The Ten Best Albums From Leeds

“Everything’s Brilliant In Leeds!” yelled the Kaiser Chiefs around 2005, putting this northern indie powerhouse back on the musical map, but the truth is Leeds had been pumping out fabulously gritty indie pop, electro and funk punk for decades. It’s not all telephone banking and setting fire to festival toilets up there: here are my – personally selected, not in any way democratic, sorry Sisters Of Mercy fans – pick of the best ten records from Yorkshire’s rock’n’roll Valhalla.

10. Eleven Eleven – Dinosaur Pile-Up

Okay, okay, it should probably be at number 1111, but DPU’s latest album vastly outstrips its own title thanks to having the weight and girth of a gas giant and the impact of Thor’s hammer smacking you squarely in the eardrum.

9. Eagulls – Eagulls


The cream of Leeds’ current post-punk crop, Eagulls are a cranky clog in the machine of über-polished modern alt-rock and their 2014 debut album was pure, ferocious filth.

8. The Bright Lights And What I Should Have Learned – Duels

Unfairly overlooked during the post-Kaisers Leeds indie uprising, Duels were a fiery synth-pop prospect with the flounce of prime Pulp and the bite of Ziggy on catnip.

7. Raise The Alarm – The Sunshine Underground

Epic pop masters, The Sunshine Underground merged The Wedding Present’s indie pop thrash with Gang Of Four’s funk punk frivolity to create the refined sound of modern Leeds.

6. An Awesome Wave – Alt-J


And then there’s post-modern Leeds. The mysterious, un-Googleable origins of Alt-J disguised their roots, but today their pioneering minimalist glitch-indie debut stands as one of the city’s finest alt-rock achievements.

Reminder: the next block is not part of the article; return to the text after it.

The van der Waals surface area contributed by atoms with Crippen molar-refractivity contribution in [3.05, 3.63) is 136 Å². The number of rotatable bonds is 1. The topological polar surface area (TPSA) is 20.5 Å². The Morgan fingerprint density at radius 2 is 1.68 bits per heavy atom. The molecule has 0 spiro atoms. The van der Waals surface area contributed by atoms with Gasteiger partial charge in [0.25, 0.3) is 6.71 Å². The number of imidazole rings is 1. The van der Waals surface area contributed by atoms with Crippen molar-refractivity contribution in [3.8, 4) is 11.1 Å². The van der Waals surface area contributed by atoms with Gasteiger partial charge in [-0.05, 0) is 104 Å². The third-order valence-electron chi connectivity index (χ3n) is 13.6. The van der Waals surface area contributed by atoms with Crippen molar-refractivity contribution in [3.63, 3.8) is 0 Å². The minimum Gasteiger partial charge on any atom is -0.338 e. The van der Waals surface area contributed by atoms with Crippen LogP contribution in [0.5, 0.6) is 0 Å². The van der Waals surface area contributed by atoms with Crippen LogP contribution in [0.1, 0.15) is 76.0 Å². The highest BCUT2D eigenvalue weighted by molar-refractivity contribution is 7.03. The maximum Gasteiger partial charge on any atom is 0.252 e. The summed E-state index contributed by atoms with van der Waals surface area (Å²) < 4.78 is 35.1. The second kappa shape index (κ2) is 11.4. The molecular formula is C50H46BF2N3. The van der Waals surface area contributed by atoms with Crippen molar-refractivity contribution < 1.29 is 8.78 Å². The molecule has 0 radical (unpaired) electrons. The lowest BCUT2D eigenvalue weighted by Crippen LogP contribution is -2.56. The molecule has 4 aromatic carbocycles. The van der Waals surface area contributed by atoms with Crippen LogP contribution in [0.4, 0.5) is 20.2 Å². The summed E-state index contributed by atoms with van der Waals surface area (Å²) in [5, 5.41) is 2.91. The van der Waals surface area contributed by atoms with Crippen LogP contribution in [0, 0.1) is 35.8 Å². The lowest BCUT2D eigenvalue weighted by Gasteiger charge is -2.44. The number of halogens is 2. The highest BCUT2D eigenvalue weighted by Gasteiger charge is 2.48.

5. Non-Stop Erotic Cabaret – Soft Cell

Not exactly famed for its S&M sex dwarf scene, Leeds seemed an unlikely fount for Marc Almond’s leather-clad 80’s raunch-pop sensations, Soft Cell. But their debut album’s obsessions with porn cinemas, transvestite clubs and suburban mundanity lifted the lid on the city’s seamy underbelly, with ‘Tainted Love’ as its seductive rallying cry.

4. Employment – Kaiser Chiefs

The album around which the 00’s Leedsrock explosion revolved – see also ¡Forward Russia!, I Like Trains, Sky Larkin, Dead Disco, etc – Kaiser Chiefs’ four million-selling 2005 debut rejuvenated the town’s indie rock scene with its rubber-legged Britpop hooks and “woooOOOAAAHH!”s that could rouse the dead.

3. George Best – The Wedding Present

The very bedrock of indie music as we know it, the frenzied jangle-thrash and anguished teenage yowls of David Gedge’s 1987 debut epitomised the C86 scene thanks to such deathless classics as ‘My Favourite Dress’ and – oh yes – ‘Shatner’.

2. Entertainment! – Gang Of Four

Without this record, no Rapture, no ‘A-Punk’, no, um, RHCP. The foundation of funk-punk, Gang Of Four’s debut album advanced the dub and reggae influence of some quarters of the post-punk brigade to create a bass-heavy genre all of its own.

1. Seamonsters – The Wedding Present

Simply a towering masterpiece of indie rock distress, The Weddoes turned to producer Steve Albini to provide the dank, churning backdrop to the soul-scouring tales of obsession, bitterness and heartbreak of the 1991 third album. An eviscerating melodic Kraken of a record.